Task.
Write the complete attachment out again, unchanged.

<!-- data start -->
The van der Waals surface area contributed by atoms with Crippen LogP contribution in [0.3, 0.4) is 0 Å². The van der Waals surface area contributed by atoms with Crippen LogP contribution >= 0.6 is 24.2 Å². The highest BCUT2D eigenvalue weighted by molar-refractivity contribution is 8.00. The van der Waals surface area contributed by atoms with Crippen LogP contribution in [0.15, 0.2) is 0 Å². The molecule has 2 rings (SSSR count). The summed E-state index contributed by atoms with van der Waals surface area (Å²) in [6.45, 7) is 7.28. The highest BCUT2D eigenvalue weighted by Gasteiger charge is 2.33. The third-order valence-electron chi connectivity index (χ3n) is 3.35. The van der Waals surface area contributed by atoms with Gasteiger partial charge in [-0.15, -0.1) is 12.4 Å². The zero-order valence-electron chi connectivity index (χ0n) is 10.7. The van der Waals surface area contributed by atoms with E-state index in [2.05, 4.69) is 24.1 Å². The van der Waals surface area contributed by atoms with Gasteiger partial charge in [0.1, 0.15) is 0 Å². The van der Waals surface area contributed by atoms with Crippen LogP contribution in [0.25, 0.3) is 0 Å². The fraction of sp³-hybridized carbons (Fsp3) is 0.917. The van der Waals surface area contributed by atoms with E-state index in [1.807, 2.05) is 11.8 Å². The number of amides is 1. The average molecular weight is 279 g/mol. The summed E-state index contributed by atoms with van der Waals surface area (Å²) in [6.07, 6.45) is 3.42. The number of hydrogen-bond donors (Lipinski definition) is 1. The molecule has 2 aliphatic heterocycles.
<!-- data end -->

The van der Waals surface area contributed by atoms with Crippen LogP contribution in [0.3, 0.4) is 0 Å². The van der Waals surface area contributed by atoms with Crippen LogP contribution >= 0.6 is 24.2 Å². The highest BCUT2D eigenvalue weighted by molar-refractivity contribution is 8.00. The van der Waals surface area contributed by atoms with Crippen LogP contribution in [0.15, 0.2) is 0 Å². The molecule has 2 rings (SSSR count). The summed E-state index contributed by atoms with van der Waals surface area (Å²) in [6.45, 7) is 7.28. The highest BCUT2D eigenvalue weighted by Gasteiger charge is 2.33. The third-order valence-electron chi connectivity index (χ3n) is 3.35. The van der Waals surface area contributed by atoms with Gasteiger partial charge in [-0.15, -0.1) is 12.4 Å². The zero-order valence-electron chi connectivity index (χ0n) is 10.7. The van der Waals surface area contributed by atoms with E-state index in [2.05, 4.69) is 24.1 Å². The van der Waals surface area contributed by atoms with Gasteiger partial charge in [0.1, 0.15) is 0 Å². The van der Waals surface area contributed by atoms with Crippen LogP contribution in [0.25, 0.3) is 0 Å². The fraction of sp³-hybridized carbons (Fsp3) is 0.917. The van der Waals surface area contributed by atoms with E-state index in [1.807, 2.05) is 11.8 Å². The number of amides is 1. The average molecular weight is 279 g/mol. The summed E-state index contributed by atoms with van der Waals surface area (Å²) in [6.07, 6.45) is 3.42. The number of hydrogen-bond donors (Lipinski definition) is 1. The molecule has 2 aliphatic heterocycles.